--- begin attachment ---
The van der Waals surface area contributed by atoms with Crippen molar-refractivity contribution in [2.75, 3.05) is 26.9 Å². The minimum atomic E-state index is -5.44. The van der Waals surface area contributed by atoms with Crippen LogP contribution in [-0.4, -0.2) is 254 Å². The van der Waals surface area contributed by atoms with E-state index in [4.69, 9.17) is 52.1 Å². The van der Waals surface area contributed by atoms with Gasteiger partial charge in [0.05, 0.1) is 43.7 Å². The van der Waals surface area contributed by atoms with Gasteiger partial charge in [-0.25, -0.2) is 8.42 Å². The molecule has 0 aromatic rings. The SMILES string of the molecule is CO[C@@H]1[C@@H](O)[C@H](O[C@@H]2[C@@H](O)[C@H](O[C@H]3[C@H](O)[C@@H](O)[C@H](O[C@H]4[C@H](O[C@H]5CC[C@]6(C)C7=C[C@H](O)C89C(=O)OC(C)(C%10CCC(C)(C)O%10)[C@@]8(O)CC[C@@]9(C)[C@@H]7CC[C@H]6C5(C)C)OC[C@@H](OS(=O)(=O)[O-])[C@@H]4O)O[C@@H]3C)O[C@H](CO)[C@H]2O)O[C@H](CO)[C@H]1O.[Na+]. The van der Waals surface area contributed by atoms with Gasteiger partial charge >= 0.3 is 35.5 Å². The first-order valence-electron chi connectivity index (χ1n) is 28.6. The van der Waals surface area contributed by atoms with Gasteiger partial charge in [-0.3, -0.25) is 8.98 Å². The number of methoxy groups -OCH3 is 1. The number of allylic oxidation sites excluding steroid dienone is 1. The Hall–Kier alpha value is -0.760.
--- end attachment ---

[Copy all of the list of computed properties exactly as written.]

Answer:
The van der Waals surface area contributed by atoms with Crippen molar-refractivity contribution in [2.75, 3.05) is 26.9 Å². The minimum atomic E-state index is -5.44. The van der Waals surface area contributed by atoms with Crippen LogP contribution in [-0.4, -0.2) is 254 Å². The van der Waals surface area contributed by atoms with E-state index in [4.69, 9.17) is 52.1 Å². The van der Waals surface area contributed by atoms with Gasteiger partial charge in [0.05, 0.1) is 43.7 Å². The van der Waals surface area contributed by atoms with Gasteiger partial charge in [-0.25, -0.2) is 8.42 Å². The molecule has 0 aromatic rings. The SMILES string of the molecule is CO[C@@H]1[C@@H](O)[C@H](O[C@@H]2[C@@H](O)[C@H](O[C@H]3[C@H](O)[C@@H](O)[C@H](O[C@H]4[C@H](O[C@H]5CC[C@]6(C)C7=C[C@H](O)C89C(=O)OC(C)(C%10CCC(C)(C)O%10)[C@@]8(O)CC[C@@]9(C)[C@@H]7CC[C@H]6C5(C)C)OC[C@@H](OS(=O)(=O)[O-])[C@@H]4O)O[C@@H]3C)O[C@H](CO)[C@H]2O)O[C@H](CO)[C@H]1O.[Na+]. The van der Waals surface area contributed by atoms with Gasteiger partial charge >= 0.3 is 35.5 Å². The first-order valence-electron chi connectivity index (χ1n) is 28.6. The van der Waals surface area contributed by atoms with Gasteiger partial charge in [-0.3, -0.25) is 8.98 Å². The number of methoxy groups -OCH3 is 1. The number of allylic oxidation sites excluding steroid dienone is 1. The Hall–Kier alpha value is -0.760.